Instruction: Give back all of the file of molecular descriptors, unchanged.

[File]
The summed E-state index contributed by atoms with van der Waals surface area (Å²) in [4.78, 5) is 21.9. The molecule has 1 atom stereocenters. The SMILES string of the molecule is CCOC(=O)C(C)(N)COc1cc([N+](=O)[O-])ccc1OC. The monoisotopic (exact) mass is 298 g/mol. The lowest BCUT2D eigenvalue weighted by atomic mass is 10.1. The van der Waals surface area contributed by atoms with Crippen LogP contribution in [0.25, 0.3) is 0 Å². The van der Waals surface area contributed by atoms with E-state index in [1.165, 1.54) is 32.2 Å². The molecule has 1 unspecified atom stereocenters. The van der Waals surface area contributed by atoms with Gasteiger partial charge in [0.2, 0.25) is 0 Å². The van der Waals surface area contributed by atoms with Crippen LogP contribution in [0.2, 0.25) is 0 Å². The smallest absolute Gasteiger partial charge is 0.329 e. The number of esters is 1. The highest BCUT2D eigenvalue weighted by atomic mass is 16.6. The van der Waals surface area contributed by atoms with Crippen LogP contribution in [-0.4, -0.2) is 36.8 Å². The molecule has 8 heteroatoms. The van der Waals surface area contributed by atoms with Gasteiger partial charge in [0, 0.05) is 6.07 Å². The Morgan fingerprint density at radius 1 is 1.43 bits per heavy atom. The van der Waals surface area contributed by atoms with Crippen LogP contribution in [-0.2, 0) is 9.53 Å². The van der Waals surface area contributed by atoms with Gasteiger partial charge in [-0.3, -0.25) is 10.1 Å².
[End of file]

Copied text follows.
The summed E-state index contributed by atoms with van der Waals surface area (Å²) in [4.78, 5) is 21.9. The molecule has 1 atom stereocenters. The SMILES string of the molecule is CCOC(=O)C(C)(N)COc1cc([N+](=O)[O-])ccc1OC. The monoisotopic (exact) mass is 298 g/mol. The lowest BCUT2D eigenvalue weighted by atomic mass is 10.1. The van der Waals surface area contributed by atoms with Crippen LogP contribution in [0.25, 0.3) is 0 Å². The van der Waals surface area contributed by atoms with E-state index in [1.165, 1.54) is 32.2 Å². The molecule has 1 unspecified atom stereocenters. The van der Waals surface area contributed by atoms with Gasteiger partial charge in [0.2, 0.25) is 0 Å². The van der Waals surface area contributed by atoms with Crippen LogP contribution in [0.2, 0.25) is 0 Å². The smallest absolute Gasteiger partial charge is 0.329 e. The number of esters is 1. The highest BCUT2D eigenvalue weighted by atomic mass is 16.6. The van der Waals surface area contributed by atoms with Crippen LogP contribution in [-0.4, -0.2) is 36.8 Å². The molecule has 8 heteroatoms. The van der Waals surface area contributed by atoms with Gasteiger partial charge in [0, 0.05) is 6.07 Å². The Morgan fingerprint density at radius 1 is 1.43 bits per heavy atom. The van der Waals surface area contributed by atoms with Crippen LogP contribution in [-0.2, 0) is 9.53 Å². The van der Waals surface area contributed by atoms with Gasteiger partial charge in [-0.3, -0.25) is 10.1 Å².